Crime & Punctuation
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After splurging to buy her childhood home in the Catskills, recently widowed Mikki Lincoln emerges from retirement as a freelance editor. With her ability to spot details that others fail to see, it’s not long before Mikki earns clients—and realizes that the village of Lenape Hollow isn’t the thriving tourist destination it was decades ago. Not with a murderer on the loose . . .
When perky novice writer Tiffany Scott knocks at her door holding a towering manuscript, Mikki expects another debut novel plagued by typos and sloppy prose. Instead, she finds a murder mystery ripped from the headlines of Lenape Hollow’s not-too-distant past. The opening scene is a graphic page-turner, but it sends a real chill down Mikki’s spine after the young author turns up dead just like the victim in her story . . .
Mikki refuses to believe that Tiffany’s death was accidental, and suspicions of foul play solidify as she uncovers a strange inconsistency in the manuscript and a possible motive in the notes. Then there’s Tiffany’s grandmother and husband, who aren’t exactly on friendly terms over the local area’s planned rejuvenation efforts . . .
Unable to convince police that they are focused on the wrong suspect, Mikki must rely on her keen eyes to catch the truth hidden in Lenape Hollow. As she gets closer to cracking the case, only one person takes Mikki’s investigation seriously—the cunning killer who will do anything to make this chapter of her life come to a very abrupt ending . . .
From Publishers Weekly
© Publishers Weekly
First book in A Deadly Edits Mystery
Crime and Punctuation by Kaitlyn Dunnett is the first novel in A Deadly Edits Mystery series. Mikki Lincoln has moved to Lenape Hollow, New York and purchased a beautiful one hundred ten year old home that used to be in her family. However, it is in desperate need of repairs and Mikki needs to find a way to finance them. Mikki utilizes her strengths of English and grammar to become a freelance editor and calls her business Write Right Wright. One day Tiffany Scott arrives on Mikki’s doorstep clutching an envelope to her chest. Tiffany has written a 1930s mystery that is based on real life gangland killings. Three days later, Mikki is visited by Detective Hazlett who informs her that Tiffany has passed away. While the police do not suspect foul play at this time, Mikki believes it is too coincidental and decides to do a little probing. Mikki learns that Tiffany’s husband has been buying up land to build a theme park. Many people are against the proposed venture including Tiffany’s grandmother, Ronnie North (who is also Mikki’s high school nemesis). After three people inquire if Tiffany left anything with her, Mikki takes a further look at the manuscript. What did Tiffany uncover while researching the material for her novel? Someone is not happy with Mikki’s sleuthing and attempts to shut her down. Can Mikki find the killer or will she end up the next victim?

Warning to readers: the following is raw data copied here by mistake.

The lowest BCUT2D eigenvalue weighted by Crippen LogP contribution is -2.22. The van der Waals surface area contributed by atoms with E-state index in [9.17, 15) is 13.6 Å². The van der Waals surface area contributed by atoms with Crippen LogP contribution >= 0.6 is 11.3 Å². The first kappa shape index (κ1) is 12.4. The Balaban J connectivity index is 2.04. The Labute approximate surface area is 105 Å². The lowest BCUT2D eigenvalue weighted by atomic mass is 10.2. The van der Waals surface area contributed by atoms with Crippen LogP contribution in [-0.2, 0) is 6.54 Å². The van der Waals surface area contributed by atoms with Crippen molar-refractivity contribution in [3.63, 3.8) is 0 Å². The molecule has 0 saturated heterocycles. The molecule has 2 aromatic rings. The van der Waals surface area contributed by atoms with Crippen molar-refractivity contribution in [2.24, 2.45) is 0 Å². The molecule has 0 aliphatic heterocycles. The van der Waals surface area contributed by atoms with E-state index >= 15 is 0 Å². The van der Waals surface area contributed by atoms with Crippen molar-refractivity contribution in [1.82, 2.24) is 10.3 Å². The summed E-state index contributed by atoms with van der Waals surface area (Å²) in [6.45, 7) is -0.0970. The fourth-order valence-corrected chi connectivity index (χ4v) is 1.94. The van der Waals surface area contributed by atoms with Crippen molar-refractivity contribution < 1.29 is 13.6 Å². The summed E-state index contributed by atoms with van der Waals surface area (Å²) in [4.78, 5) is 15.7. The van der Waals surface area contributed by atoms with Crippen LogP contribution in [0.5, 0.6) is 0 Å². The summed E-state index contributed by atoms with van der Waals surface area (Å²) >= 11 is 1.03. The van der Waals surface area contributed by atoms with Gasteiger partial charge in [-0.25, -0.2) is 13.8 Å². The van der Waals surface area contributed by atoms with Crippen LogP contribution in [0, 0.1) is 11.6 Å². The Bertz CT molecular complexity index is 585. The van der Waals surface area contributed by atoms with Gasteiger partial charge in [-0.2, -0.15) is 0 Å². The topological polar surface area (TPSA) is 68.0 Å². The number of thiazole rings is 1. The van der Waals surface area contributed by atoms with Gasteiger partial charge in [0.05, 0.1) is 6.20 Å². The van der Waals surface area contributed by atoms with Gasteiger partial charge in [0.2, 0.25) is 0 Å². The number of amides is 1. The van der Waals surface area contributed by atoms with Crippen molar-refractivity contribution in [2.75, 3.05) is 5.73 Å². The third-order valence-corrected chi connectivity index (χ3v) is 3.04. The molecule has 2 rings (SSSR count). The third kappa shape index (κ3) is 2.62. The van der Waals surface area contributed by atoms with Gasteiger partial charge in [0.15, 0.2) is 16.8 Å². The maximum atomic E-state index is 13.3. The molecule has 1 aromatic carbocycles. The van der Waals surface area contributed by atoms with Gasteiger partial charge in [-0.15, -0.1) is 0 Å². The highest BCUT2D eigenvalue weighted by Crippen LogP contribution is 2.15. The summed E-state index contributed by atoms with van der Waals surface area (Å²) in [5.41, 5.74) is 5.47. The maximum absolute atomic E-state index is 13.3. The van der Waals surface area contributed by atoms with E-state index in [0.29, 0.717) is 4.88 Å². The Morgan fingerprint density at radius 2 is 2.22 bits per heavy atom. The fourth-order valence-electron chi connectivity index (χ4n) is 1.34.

Crime and Punctuation has a unique premise with an older main character who has a freelance editing business. I like that Mikki has retired, uprooted her life and starting a new business venture. She is sixty-eight years old with no intention of sitting around her house twiddling her thumbs. I did find Mikki, though, to be slightly lackluster. The author failed to bring her fully to life (at least for me). Her home, though, sounds charming and I like that she is bringing the old beauty back to life. The town was a disappointment. We are introduced to some of the people who live in the area, but most of the shops are deserted (courtesy of Greg Onslow, Tiffany’s hubby). The small-town charm and coziness was missing for me (one of the things I love about cozy mysteries). The mystery was medium level. The author did provide some misdirection to throw readers off the scent of the real culprit. However, I found it too easy to identify the killer and figure out why the crime was committed. The pacing was slow and I was happy when it picked up in the last quarter of the book as we get closer to catching the killer (more action). There is a repetition of information along with speculation that seemed to be filler (I wanted more substance). There are grammar tips and explanations interspersed throughout the story (Oxford comma and difference between further and farther for example). I missed the humor and ease that is present in Kaitlyn Dunnett’s A Liss MacCrimmon Mystery series. I am rating Crime and Punctuation 3 out of 5 stars.